Quality Ratings and System Characteristics: Patterns in the Round 1 Race to the Top—Early Learning Challenge States
- State-funded pre-K and Head Start programs generally had high ratings at entry. These programs did not consistently enter at higher ratings in states that offered alternative pathways or automatic ratings than in states that did not.
- Licensed centers that did and did not receive subsidies generally had low ratings at entry. Only licensed centers that did not receive subsidies were more likely to enter at the lowest rating level in states that required them to do so than in states that did not.
- States that had implemented statewide TQRIS for 10 years or more by 2016 had higher percentages of programs at the top two rating levels than those with fewer years of implementation.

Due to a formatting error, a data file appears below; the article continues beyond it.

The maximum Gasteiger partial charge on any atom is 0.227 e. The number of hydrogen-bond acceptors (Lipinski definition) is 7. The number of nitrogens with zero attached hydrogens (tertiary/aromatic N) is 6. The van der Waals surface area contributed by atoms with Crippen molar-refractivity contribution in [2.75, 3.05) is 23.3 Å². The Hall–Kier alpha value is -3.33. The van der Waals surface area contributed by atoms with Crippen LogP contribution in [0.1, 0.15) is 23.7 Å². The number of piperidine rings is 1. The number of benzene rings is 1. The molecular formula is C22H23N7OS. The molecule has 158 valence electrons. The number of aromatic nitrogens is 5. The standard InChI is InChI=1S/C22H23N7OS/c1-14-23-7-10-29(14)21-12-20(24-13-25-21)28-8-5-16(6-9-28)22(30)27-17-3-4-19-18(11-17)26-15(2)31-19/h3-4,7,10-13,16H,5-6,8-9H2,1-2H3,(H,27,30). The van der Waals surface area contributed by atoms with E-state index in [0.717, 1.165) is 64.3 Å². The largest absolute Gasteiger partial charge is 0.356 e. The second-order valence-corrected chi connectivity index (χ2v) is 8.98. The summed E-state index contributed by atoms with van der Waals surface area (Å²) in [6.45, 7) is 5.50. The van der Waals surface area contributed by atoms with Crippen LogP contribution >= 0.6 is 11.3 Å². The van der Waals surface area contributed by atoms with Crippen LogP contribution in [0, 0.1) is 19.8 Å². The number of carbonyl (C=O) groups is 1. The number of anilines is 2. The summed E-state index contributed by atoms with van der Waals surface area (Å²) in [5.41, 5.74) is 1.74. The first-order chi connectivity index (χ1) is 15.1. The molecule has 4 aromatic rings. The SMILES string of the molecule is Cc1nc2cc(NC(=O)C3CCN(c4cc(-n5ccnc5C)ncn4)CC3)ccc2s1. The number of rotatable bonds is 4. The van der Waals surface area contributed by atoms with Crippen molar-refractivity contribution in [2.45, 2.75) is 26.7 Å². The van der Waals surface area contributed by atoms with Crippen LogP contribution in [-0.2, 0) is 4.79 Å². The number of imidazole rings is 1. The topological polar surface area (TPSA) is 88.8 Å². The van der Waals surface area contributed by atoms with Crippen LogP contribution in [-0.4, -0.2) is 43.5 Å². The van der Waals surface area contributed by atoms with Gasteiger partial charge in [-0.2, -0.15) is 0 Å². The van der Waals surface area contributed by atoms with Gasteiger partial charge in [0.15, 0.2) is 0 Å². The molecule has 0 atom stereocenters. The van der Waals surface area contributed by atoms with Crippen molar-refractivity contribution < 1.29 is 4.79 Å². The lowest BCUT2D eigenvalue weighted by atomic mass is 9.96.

- Substantially lower percentages of programs achieved the top two rating levels in states with building block rating structures than in states with hybrid or points rating structures.
- Tiered reimbursement rates were associated with higher percentages of licensed centers that received subsidies achieving top rating levels by 2016, but states with tiered reimbursement rates had higher ratings for all types of programs, even those that did not receive this financial incentive.
This brief describes patterns in programs’ ratings in tiered quality rating and improvement systems (TQRIS) across the nine Round 1 RTT-ELC states, which had different TQRIS characteristics and policies in place during the grant period (2012 to 2016). These characteristics and policies could influence the level at which programs enter the TQRIS and whether they attain the highest rating levels. Therefore, it is useful to understand how states with different TQRIS characteristics and policies compare in their programs’ attainment of the top rating levels.
Evaluating Race to the Top and School Improvement Grants
U.S. Department of Education, Institute of Education Sciences